Historical palaces in Bajhang in dilapidated conditionPalaces in the district have historical and archaeological significance but most monuments have either been lost or have decayed over time.
Basanta Pratap Singh
Several historical palaces in Bajhang are in dilapidated conditions for lack of repair and maintenance.
Byasikot Durbar, which is believed to have been constructed circa 1050 by the then king Shakti Singh, is in a sorry state despite its historical significance and archaeological importance. Some stone inscriptions that carry information about Bajhang and ancient statues that depict the history of the place have been left neglected on the palace’s premises.
The monument lies in Kotdanda of Chhabispathibhera Rural Municipality.
According to the elderly locals, Byasikot Durbar had 25 rooms when it was built. After the 1934 earthquake destroyed the palace, the then king Debijung Singh reconstructed the building with 10 rooms. The palace was later renovated by Shanti Singh, sister of late king Birendra Shah, in 1999. But the Maoist rebels torched the monument the following year and whisked away some statues of historic value.
“Even the doors and windows of Byasikot Durbar are in a state of ruin. The stone inscriptions are not properly preserved. Nobody thinks of preserving this historic palace,” said Indra Bahadur Singh, the caretaker of the palace.
Various inscriptions and historical documents suggest that the Bajhangi kings ruled their state from Byasikot Durbar for around 400 years. Even Jaya Prithvi Bahadur Singh—a humanist, social activist and writer who was recently declared a national hero—ruled the state briefly from the palace.
“The then king Ram Jung Singh set up a land revenue office, prison and court at Byasikot Durbar in circa 1940 and ruled the state,” said Prem Bahadur Singh, a 75-year-old local man. “If we can preserve this monument, we might even be able to promote it as a tourism site. History buffs will be pleased to tour the palace since it carries so much information about the past.”
There are temples of Bhagawati, Brajeshwar, Mahadev, and Masta, among other gods and goddesses, on the premises of Byasikot Durbar. During Dashain and local festivals, the residents organise fairs on the palace premises.
Another neglected monument in the district is the Bhopur Durbar in Jaya Prithvi Municipality. The ceilings of the meeting hall and the bedrooms have collapsed, the veranda is full of holes, walls have been damaged in various places, the woodwork in the structures has started decaying and the roofs of the palace leak. The entire palace is on the verge of collapse.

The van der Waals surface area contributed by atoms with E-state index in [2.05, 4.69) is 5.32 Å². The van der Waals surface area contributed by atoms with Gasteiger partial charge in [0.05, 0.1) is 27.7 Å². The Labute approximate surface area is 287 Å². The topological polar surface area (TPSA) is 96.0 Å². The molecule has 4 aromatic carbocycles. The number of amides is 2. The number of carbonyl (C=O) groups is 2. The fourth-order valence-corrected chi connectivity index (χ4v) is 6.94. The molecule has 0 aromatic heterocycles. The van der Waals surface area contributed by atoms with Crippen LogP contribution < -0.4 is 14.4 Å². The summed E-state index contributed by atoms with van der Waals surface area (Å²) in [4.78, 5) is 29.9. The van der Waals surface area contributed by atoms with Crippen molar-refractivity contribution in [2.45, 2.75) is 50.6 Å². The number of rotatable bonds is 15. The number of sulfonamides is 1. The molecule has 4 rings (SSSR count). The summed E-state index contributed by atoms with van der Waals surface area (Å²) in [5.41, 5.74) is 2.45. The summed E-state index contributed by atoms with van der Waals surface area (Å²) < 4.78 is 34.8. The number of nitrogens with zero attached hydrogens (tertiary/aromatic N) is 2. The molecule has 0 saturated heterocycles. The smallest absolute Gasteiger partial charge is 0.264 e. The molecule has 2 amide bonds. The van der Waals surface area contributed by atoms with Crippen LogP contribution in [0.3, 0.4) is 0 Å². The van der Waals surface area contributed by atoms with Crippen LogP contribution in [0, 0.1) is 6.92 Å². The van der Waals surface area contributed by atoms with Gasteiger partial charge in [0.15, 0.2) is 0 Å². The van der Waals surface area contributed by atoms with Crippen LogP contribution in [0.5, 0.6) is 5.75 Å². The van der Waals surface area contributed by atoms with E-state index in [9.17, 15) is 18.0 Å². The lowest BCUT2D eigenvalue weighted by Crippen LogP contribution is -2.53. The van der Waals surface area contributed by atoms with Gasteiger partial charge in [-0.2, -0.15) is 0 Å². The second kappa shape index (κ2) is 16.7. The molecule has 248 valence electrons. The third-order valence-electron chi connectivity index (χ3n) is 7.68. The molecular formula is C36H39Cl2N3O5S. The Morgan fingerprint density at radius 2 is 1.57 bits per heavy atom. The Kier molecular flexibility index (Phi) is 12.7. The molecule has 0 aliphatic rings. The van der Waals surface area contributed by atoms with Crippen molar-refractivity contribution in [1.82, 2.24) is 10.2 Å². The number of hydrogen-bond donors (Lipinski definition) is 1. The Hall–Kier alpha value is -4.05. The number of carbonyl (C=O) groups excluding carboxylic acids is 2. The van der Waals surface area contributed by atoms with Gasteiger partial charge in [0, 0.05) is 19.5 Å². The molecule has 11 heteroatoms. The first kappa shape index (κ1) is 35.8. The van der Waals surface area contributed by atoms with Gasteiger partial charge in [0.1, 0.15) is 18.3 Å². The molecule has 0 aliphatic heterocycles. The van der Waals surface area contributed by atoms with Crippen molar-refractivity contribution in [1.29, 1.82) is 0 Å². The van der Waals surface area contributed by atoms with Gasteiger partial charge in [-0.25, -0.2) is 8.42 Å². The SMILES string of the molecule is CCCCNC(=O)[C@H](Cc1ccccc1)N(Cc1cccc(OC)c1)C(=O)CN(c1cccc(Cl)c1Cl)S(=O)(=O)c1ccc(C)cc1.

The then Bajhangi king Debi Jung Bahadur Singh started the construction of the palace in around 1934 and completed its construction within five years.
“Panicked by the great earthquake of 1934, Debi Jung brought some technicians from Kolkata in India and ordered them to build a strong building that could resist earthquakes. The palace has a unique model and construction style,” said Bishnu Bhakta Shastri, a former professor who studied the history of Bajhangi kings.
The king’s relatives sold the palace to the Nepal government some 40 years ago. The palace was used as a Nepal Army barrack for some years but the barrack was shifted to Hemantawada during the Maoist insurgency citing insecurity. The Maoist rebels set the monument on fire in 2003 but the local people prevented the palace from suffering major damages.
A Nepal Army barrack was reinstated in Bhopur after the Comprehensive Peace Agreement was signed in 2006. But the Nepal Army has been staying in another building as Bhopur Durbar is on the verge of collapse.
“Bhopur Durbar will collapse soon if it is not renovated immediately. The wooden fittings have already decayed,” said Lal Bahadur Thapa, an engineer of Jaya Prithvi Municipality.
Another palace adjacent to Bhopur Durbar named Hattisar Durbar is also in a dilapidated condition. Hattisar Durbar was also constructed by Debi Jung Bahadur Singh during the same time period. It is said that the king used Hattisar as the residential palace and Bhopur as his office.
“Hattisar Durbar looks fine from the outside. But its ceilings and walls are about to collapse. It should be renovated at the earliest,” said Gorakh Dhami, a local resident who is a retired government officer.
Similarly, Mellek Durbar built by Jaya Prithvi Bahadur Singh has already turned into ruins due to the lack of maintenance. It is believed that the palace was built around 1890. Satyawati Secondary School constructed its building by encroaching the durbar area. The ruins, like bricks and wood, have not been preserved.
“Mellek Durbar is a very important archaeological site. Historical incidents that occurred during the reign of Jaya Prithvi Bahadur Singh can be understood better if excavation is carried out in the ruins of the palace,” said Shraddha Adhikari, an architect-engineer of the Department of Archaeology.
A team from the department conducted a study on ancient durbars built by the then Bajhangi kings in 2018. The team studied the remaining historical monuments of Jaya Prithvi Nagar Durbar in Mellek; Byasikot Durbar in Chhabis Pathibhera Rural Municipality; and Hattisar Durbar and Bhopur Durbar in Jaya Prithvi Municipality.
“All the durbars of Bajhang have historical and archaeological significance. But most of the monuments have either been lost or have decayed over time,” said Prakash Khadka, an officer at the department. “These durbars need to be preserved.”